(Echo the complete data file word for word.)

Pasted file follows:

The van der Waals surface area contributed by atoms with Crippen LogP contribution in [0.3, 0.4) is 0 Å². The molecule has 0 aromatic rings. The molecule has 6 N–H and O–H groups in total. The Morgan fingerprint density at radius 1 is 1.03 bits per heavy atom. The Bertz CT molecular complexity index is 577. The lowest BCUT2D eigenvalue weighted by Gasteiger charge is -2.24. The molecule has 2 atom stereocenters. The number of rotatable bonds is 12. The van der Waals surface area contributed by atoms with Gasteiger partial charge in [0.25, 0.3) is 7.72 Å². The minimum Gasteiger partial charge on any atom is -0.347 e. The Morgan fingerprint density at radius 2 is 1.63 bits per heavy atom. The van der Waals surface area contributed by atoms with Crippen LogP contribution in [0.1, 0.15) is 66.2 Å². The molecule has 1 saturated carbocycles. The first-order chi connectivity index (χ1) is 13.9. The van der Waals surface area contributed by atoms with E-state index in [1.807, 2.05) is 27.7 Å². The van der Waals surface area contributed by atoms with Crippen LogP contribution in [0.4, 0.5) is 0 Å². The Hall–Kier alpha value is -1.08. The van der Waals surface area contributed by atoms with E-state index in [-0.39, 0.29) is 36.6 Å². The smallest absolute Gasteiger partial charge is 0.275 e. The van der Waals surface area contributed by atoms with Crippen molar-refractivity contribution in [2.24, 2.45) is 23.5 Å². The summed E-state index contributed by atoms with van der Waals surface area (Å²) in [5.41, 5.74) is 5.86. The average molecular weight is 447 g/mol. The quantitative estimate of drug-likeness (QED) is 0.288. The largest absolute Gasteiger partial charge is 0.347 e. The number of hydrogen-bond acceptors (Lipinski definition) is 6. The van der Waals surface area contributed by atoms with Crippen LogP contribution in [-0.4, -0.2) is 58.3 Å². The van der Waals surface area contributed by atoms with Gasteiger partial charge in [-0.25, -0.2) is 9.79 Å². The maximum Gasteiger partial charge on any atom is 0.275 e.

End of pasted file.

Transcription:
The van der Waals surface area contributed by atoms with Crippen LogP contribution in [0.3, 0.4) is 0 Å². The molecule has 0 aromatic rings. The molecule has 6 N–H and O–H groups in total. The Morgan fingerprint density at radius 1 is 1.03 bits per heavy atom. The Bertz CT molecular complexity index is 577. The lowest BCUT2D eigenvalue weighted by Gasteiger charge is -2.24. The molecule has 2 atom stereocenters. The number of rotatable bonds is 12. The van der Waals surface area contributed by atoms with Gasteiger partial charge in [0.25, 0.3) is 7.72 Å². The minimum Gasteiger partial charge on any atom is -0.347 e. The Morgan fingerprint density at radius 2 is 1.63 bits per heavy atom. The van der Waals surface area contributed by atoms with Crippen LogP contribution in [0.1, 0.15) is 66.2 Å². The molecule has 1 saturated carbocycles. The first-order chi connectivity index (χ1) is 13.9. The van der Waals surface area contributed by atoms with E-state index in [1.807, 2.05) is 27.7 Å². The van der Waals surface area contributed by atoms with Crippen LogP contribution in [0.4, 0.5) is 0 Å². The Hall–Kier alpha value is -1.08. The van der Waals surface area contributed by atoms with E-state index in [-0.39, 0.29) is 36.6 Å². The smallest absolute Gasteiger partial charge is 0.275 e. The van der Waals surface area contributed by atoms with Crippen molar-refractivity contribution in [2.24, 2.45) is 23.5 Å². The summed E-state index contributed by atoms with van der Waals surface area (Å²) in [5.41, 5.74) is 5.86. The average molecular weight is 447 g/mol. The quantitative estimate of drug-likeness (QED) is 0.288. The largest absolute Gasteiger partial charge is 0.347 e. The number of hydrogen-bond acceptors (Lipinski definition) is 6. The van der Waals surface area contributed by atoms with Crippen LogP contribution in [-0.4, -0.2) is 58.3 Å². The van der Waals surface area contributed by atoms with Gasteiger partial charge in [-0.25, -0.2) is 9.79 Å². The maximum Gasteiger partial charge on any atom is 0.275 e.